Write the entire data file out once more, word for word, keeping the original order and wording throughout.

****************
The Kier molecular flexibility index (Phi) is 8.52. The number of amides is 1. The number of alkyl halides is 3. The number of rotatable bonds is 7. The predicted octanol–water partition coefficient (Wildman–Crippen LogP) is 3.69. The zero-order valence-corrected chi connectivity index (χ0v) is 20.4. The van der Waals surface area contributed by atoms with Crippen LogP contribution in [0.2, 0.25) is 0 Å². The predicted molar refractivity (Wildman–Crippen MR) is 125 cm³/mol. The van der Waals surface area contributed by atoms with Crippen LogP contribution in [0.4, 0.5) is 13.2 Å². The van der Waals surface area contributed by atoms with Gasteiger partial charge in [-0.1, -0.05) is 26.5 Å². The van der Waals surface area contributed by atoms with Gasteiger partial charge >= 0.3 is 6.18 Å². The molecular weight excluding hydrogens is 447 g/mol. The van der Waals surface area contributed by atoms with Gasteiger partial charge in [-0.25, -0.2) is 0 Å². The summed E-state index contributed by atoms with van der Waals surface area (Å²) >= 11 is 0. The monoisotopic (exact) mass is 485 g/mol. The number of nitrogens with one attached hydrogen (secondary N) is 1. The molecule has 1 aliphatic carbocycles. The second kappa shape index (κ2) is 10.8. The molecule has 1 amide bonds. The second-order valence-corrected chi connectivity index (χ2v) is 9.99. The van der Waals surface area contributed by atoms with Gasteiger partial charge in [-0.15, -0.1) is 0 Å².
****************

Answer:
The Kier molecular flexibility index (Phi) is 8.52. The number of amides is 1. The number of alkyl halides is 3. The number of rotatable bonds is 7. The predicted octanol–water partition coefficient (Wildman–Crippen LogP) is 3.69. The zero-order valence-corrected chi connectivity index (χ0v) is 20.4. The van der Waals surface area contributed by atoms with Crippen LogP contribution in [0.2, 0.25) is 0 Å². The predicted molar refractivity (Wildman–Crippen MR) is 125 cm³/mol. The van der Waals surface area contributed by atoms with Crippen LogP contribution in [0.4, 0.5) is 13.2 Å². The van der Waals surface area contributed by atoms with Gasteiger partial charge in [-0.1, -0.05) is 26.5 Å². The van der Waals surface area contributed by atoms with Gasteiger partial charge >= 0.3 is 6.18 Å². The molecular weight excluding hydrogens is 447 g/mol. The van der Waals surface area contributed by atoms with Gasteiger partial charge in [-0.25, -0.2) is 0 Å². The summed E-state index contributed by atoms with van der Waals surface area (Å²) >= 11 is 0. The monoisotopic (exact) mass is 485 g/mol. The number of nitrogens with one attached hydrogen (secondary N) is 1. The molecule has 1 aliphatic carbocycles. The second kappa shape index (κ2) is 10.8. The molecule has 1 amide bonds. The second-order valence-corrected chi connectivity index (χ2v) is 9.99. The van der Waals surface area contributed by atoms with Gasteiger partial charge in [-0.15, -0.1) is 0 Å².